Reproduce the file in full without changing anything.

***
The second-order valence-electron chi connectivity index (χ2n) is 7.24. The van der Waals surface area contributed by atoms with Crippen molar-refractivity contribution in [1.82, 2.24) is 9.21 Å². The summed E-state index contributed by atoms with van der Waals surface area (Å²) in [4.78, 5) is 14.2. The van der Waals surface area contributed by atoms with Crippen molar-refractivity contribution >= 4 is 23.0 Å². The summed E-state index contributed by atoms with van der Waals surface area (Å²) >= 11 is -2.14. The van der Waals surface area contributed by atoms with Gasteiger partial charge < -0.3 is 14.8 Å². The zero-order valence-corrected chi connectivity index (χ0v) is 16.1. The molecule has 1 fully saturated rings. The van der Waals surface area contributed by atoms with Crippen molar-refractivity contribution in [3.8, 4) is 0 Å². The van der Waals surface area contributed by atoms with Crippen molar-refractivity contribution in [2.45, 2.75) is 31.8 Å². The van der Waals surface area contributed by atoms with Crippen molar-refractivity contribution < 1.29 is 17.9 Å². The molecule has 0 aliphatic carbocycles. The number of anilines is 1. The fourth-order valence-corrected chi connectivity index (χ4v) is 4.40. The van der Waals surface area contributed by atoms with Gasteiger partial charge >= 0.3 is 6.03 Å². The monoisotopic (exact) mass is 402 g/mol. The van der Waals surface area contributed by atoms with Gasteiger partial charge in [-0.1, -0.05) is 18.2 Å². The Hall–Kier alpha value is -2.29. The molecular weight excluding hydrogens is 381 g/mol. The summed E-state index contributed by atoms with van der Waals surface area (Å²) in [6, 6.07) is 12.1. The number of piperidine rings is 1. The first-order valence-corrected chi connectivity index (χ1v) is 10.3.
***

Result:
The second-order valence-electron chi connectivity index (χ2n) is 7.24. The van der Waals surface area contributed by atoms with Crippen molar-refractivity contribution in [1.82, 2.24) is 9.21 Å². The summed E-state index contributed by atoms with van der Waals surface area (Å²) in [4.78, 5) is 14.2. The van der Waals surface area contributed by atoms with Crippen molar-refractivity contribution >= 4 is 23.0 Å². The summed E-state index contributed by atoms with van der Waals surface area (Å²) >= 11 is -2.14. The van der Waals surface area contributed by atoms with Gasteiger partial charge < -0.3 is 14.8 Å². The zero-order valence-corrected chi connectivity index (χ0v) is 16.1. The molecule has 1 fully saturated rings. The van der Waals surface area contributed by atoms with Crippen molar-refractivity contribution in [3.8, 4) is 0 Å². The van der Waals surface area contributed by atoms with Crippen molar-refractivity contribution in [2.45, 2.75) is 31.8 Å². The van der Waals surface area contributed by atoms with Crippen molar-refractivity contribution < 1.29 is 17.9 Å². The molecule has 0 aliphatic carbocycles. The number of anilines is 1. The fourth-order valence-corrected chi connectivity index (χ4v) is 4.40. The van der Waals surface area contributed by atoms with Gasteiger partial charge >= 0.3 is 6.03 Å². The monoisotopic (exact) mass is 402 g/mol. The van der Waals surface area contributed by atoms with Gasteiger partial charge in [-0.1, -0.05) is 18.2 Å². The Hall–Kier alpha value is -2.29. The molecular weight excluding hydrogens is 381 g/mol. The summed E-state index contributed by atoms with van der Waals surface area (Å²) in [6, 6.07) is 12.1. The number of piperidine rings is 1. The first-order valence-corrected chi connectivity index (χ1v) is 10.3.